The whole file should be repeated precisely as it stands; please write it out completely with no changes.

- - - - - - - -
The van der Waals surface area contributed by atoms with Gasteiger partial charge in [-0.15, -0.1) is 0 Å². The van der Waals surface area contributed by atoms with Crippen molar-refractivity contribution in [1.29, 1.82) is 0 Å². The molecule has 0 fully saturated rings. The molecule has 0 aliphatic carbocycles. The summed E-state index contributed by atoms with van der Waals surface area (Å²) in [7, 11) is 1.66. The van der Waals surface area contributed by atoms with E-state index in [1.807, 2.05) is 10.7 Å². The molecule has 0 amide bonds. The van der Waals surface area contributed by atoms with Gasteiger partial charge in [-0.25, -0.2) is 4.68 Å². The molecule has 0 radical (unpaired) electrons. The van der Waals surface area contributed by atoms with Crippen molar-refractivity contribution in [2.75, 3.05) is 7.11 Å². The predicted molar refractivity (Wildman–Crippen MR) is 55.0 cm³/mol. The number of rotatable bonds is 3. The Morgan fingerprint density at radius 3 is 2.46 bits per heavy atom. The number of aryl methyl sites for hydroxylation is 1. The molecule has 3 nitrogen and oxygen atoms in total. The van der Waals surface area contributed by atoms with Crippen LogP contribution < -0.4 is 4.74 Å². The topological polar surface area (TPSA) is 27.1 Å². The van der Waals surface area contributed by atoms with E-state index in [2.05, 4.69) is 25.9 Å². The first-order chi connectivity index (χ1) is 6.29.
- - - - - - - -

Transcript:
The van der Waals surface area contributed by atoms with Gasteiger partial charge in [-0.15, -0.1) is 0 Å². The van der Waals surface area contributed by atoms with Crippen molar-refractivity contribution in [1.29, 1.82) is 0 Å². The molecule has 0 fully saturated rings. The molecule has 0 aliphatic carbocycles. The summed E-state index contributed by atoms with van der Waals surface area (Å²) in [7, 11) is 1.66. The van der Waals surface area contributed by atoms with E-state index in [1.807, 2.05) is 10.7 Å². The molecule has 0 amide bonds. The van der Waals surface area contributed by atoms with Gasteiger partial charge in [-0.25, -0.2) is 4.68 Å². The molecule has 0 radical (unpaired) electrons. The van der Waals surface area contributed by atoms with Crippen molar-refractivity contribution in [2.75, 3.05) is 7.11 Å². The predicted molar refractivity (Wildman–Crippen MR) is 55.0 cm³/mol. The number of rotatable bonds is 3. The Morgan fingerprint density at radius 3 is 2.46 bits per heavy atom. The number of aryl methyl sites for hydroxylation is 1. The molecule has 3 nitrogen and oxygen atoms in total. The van der Waals surface area contributed by atoms with Crippen LogP contribution < -0.4 is 4.74 Å². The topological polar surface area (TPSA) is 27.1 Å². The van der Waals surface area contributed by atoms with E-state index in [2.05, 4.69) is 25.9 Å². The first-order chi connectivity index (χ1) is 6.29.